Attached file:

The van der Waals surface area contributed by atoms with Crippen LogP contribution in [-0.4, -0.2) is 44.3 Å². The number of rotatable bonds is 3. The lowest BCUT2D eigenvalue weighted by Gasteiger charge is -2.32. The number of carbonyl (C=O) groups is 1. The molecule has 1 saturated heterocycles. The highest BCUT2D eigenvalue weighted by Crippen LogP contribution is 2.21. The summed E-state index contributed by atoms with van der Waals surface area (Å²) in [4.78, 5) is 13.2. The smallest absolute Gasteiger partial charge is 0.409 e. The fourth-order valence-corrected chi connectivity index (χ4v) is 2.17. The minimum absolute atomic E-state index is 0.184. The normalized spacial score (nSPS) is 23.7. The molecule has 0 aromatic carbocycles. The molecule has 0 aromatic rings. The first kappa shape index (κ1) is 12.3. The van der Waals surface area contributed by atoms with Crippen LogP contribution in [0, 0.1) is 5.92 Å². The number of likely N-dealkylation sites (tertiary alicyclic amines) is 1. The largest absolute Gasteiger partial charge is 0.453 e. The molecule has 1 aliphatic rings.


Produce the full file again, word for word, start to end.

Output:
The van der Waals surface area contributed by atoms with Crippen LogP contribution in [-0.4, -0.2) is 44.3 Å². The number of rotatable bonds is 3. The lowest BCUT2D eigenvalue weighted by Gasteiger charge is -2.32. The number of carbonyl (C=O) groups is 1. The molecule has 1 saturated heterocycles. The highest BCUT2D eigenvalue weighted by Crippen LogP contribution is 2.21. The summed E-state index contributed by atoms with van der Waals surface area (Å²) in [4.78, 5) is 13.2. The smallest absolute Gasteiger partial charge is 0.409 e. The fourth-order valence-corrected chi connectivity index (χ4v) is 2.17. The minimum absolute atomic E-state index is 0.184. The normalized spacial score (nSPS) is 23.7. The molecule has 0 aromatic carbocycles. The molecule has 0 aromatic rings. The first kappa shape index (κ1) is 12.3. The van der Waals surface area contributed by atoms with Crippen LogP contribution in [0, 0.1) is 5.92 Å². The number of likely N-dealkylation sites (tertiary alicyclic amines) is 1. The largest absolute Gasteiger partial charge is 0.453 e. The molecule has 1 aliphatic rings.